2 pieces 6 foot rebar driven 2 feet in the ground at a slight (15 degree) angle, taking advantage of more southern sunlight exposure. Attach a cattle panel to the rebar with zip ties. Your done!

Using bamboo

I cut bamboo to create a trellis for pole beans. It is attached to a chain link fence for stability using zip ties and horizontal stalks every 8 inches or so, super sturdy! It can be as tall as your bamboo stalk which can be really high! I also used the bamboo for tomato teepees, pushing the stalks into the ground and using zip ties again at the top.

Support for peas

I use leftover square PVC spindles from a deck rail installation I did 10 years ago. I drilled holes through each spindle and all the way up each spindle, 2" apart. Then used nylon string to thread back and forth to create a climbing fireplace for my peas and beans. The PVC is easily cleaned and stored for the next year, Nd string is inexpensive. The hollow PVC pushes easily into the soil.

Trellis for pole beans

You need any sturdy pole (wooden or PVC pipe) to dig into ground with at least 6 feet above the ground. Attach an old bicycle wheel horizontally on the top of the pole (I got mine from the landfill). Plant your pole beans in the circle around the pole (about 4 feet in diameter). I put seeds (soaked overnight) every 2 inches and then thin them. When plants emerge and reaches some 6 inches I use any kind of twine or thin rope cut in peaces a little longer than double distance from the ground to the bicycle wheel. Then I tie one end of the twine to the staple what I stick into ground at the base of the plant (we just cut thicker wire in 1 foot peaces and bend it in the middle), go up to the wheel and then down to attach to another staple at the base of the next plant. You get nice airy tower when you are done. When the plants start growing help them from the beginning wrapping around the twine. Soon they will catch up and go up by themselves. Usually I move my pole to other spot every 2 years. Staples get rusty but who cares! If you use heavier synthetic twine you can reuse it next year too after washing it but it takes more time in the fall to pull vines from the twine. When you use some organic twine then just pull out staples, cut it at the top and straight to compost pile they go. Makes very attractive accent green blooming tower in the garden. Easy to harvest.

Cucumber trellis

I make an easy trellis from driving a 1 inch pipe or any suitable equivalent in the ground every 6 feet (my cucumber row is about 12 feet = 3 posts) then stretching nylon twine back and forth at around 1 foot intervals. Make sure to use posts that are about 5 to 6 feet long and get them in the ground leaving approximately 4 feet above ground. I get lots of compliments from the neighbors about how nice it looks.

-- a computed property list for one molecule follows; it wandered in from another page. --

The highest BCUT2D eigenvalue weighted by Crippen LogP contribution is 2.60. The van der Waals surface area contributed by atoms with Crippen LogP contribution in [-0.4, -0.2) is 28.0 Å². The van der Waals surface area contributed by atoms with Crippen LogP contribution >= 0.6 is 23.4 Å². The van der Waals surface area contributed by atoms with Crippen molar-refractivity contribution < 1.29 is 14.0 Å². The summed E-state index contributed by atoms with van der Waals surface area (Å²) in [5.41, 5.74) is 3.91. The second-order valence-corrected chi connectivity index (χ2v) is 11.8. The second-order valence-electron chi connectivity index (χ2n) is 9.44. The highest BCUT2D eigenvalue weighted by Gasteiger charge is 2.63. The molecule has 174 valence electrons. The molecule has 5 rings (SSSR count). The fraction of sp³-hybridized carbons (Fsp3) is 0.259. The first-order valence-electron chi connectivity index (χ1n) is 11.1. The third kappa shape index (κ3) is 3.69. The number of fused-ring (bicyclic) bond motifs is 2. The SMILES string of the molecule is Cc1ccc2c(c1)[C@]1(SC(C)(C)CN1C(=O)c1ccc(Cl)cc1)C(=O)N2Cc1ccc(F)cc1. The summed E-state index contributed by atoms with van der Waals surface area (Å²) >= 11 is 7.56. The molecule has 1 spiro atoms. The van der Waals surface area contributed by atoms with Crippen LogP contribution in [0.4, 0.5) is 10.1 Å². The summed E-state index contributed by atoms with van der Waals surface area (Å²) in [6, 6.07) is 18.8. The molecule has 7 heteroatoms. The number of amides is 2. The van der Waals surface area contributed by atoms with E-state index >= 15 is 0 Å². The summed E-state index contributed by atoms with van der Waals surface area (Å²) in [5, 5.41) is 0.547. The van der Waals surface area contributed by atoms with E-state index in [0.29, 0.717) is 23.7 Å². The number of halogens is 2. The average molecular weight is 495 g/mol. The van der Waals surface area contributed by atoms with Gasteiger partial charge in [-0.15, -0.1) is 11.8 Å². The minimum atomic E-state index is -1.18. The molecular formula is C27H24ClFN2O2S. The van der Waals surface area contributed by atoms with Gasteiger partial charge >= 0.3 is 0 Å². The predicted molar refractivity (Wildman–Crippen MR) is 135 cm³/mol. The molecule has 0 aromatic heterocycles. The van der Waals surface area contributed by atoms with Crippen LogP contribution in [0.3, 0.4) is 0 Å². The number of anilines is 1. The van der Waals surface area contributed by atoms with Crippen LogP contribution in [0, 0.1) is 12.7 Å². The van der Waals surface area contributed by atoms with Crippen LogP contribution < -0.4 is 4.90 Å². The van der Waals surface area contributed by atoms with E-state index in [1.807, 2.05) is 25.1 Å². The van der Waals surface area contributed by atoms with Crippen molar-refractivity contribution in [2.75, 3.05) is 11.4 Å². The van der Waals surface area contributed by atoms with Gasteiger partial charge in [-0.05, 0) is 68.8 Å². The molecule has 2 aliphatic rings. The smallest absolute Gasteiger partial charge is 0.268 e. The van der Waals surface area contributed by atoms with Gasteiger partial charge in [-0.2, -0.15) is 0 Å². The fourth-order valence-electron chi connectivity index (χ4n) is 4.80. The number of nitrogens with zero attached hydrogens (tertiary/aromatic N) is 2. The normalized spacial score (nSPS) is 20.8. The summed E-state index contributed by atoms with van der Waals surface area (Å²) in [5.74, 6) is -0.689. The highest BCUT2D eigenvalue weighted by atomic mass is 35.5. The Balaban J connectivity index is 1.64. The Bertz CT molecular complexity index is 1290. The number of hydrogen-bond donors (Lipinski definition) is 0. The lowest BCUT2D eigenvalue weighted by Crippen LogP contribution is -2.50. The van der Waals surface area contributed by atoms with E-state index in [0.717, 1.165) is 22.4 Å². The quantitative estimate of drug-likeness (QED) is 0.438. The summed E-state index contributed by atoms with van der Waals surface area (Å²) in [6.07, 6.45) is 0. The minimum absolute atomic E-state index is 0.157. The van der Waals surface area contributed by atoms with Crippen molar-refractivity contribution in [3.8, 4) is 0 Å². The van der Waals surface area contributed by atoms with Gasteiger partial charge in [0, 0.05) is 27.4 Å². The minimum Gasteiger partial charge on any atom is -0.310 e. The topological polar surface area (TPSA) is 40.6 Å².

Climbing frame are promoting an A frame for peas that they have copyright. Think I'll make my own thanks .

replanting seeds

are there any problems with harvesting seeds from spring 2018 planting of boc choi and replanting them for a 2018 fall crop. thanks in advance bill mac

bok choy fall planting

The Editors's picture

If your climate allows you to have fall plantings, then no problem! You can certainly use the seed from an earlier crop of the same year to plant again later on, as long as they had been harvested/stored properly. One thing you do have to be aware of is that if your bok choy was a hybrid, then its seeds may not come true, meaning that the offspring may not have the same characteristics as the parent plant. Planting in late summer will give you a fall harvest. Or, if your climate allows, you can plant in fall for a winter harvest. Be sure to keep soil cool and moist in the summer to reduce stress for these cool-loving plants and deter bolting. Good luck!

Pole Supports

I've found that the cane poles break too easy but the cedar ones hold up good.

cucumber support

I took two old dog/baby gates screwed two hinges so they would stay together and it became an A-frame for two cucumber plants. You will also have to use coated wire or strong string to keep them in an open position. I sprayed painted it green so it wouldn't stand out. Works perfectly if you don't have time or want to get too involved. When the season is over it folds and can be placed on a wall in the shed or garage.

Bean Frame

Would that be sturdy enough to support a grape vine?

Growing raspberries and boysenberries

Hello. Thank you for the great video and tips. Can you advice what the best type of trellis or support is for growing cane berries? My husband is building me a berry house, with permanent chicken wire netting to keep the birds away. It's 6m X 5m. I want to have 3 rows along the 6 m length running north south orientation. I live in NZ. THANK YOU


The video is awesome. I have learnt a lot through the video and also the write up.

Pea supports

I enjoyed your video. I am always looking for more ways to make gardening easier.

I make a row in the garden and then put in stakes to which I attach a roll of chicken wire. Then I plant my peas. The wire gives the peas support to grow up on and keeps the pea pods off the ground. It also keeps the pheasants from coming along and picking the seeds and pea pods. (I believe the pheasants see the wire as a trap.)

Garden Trellis

Thank you for a simple and informative video.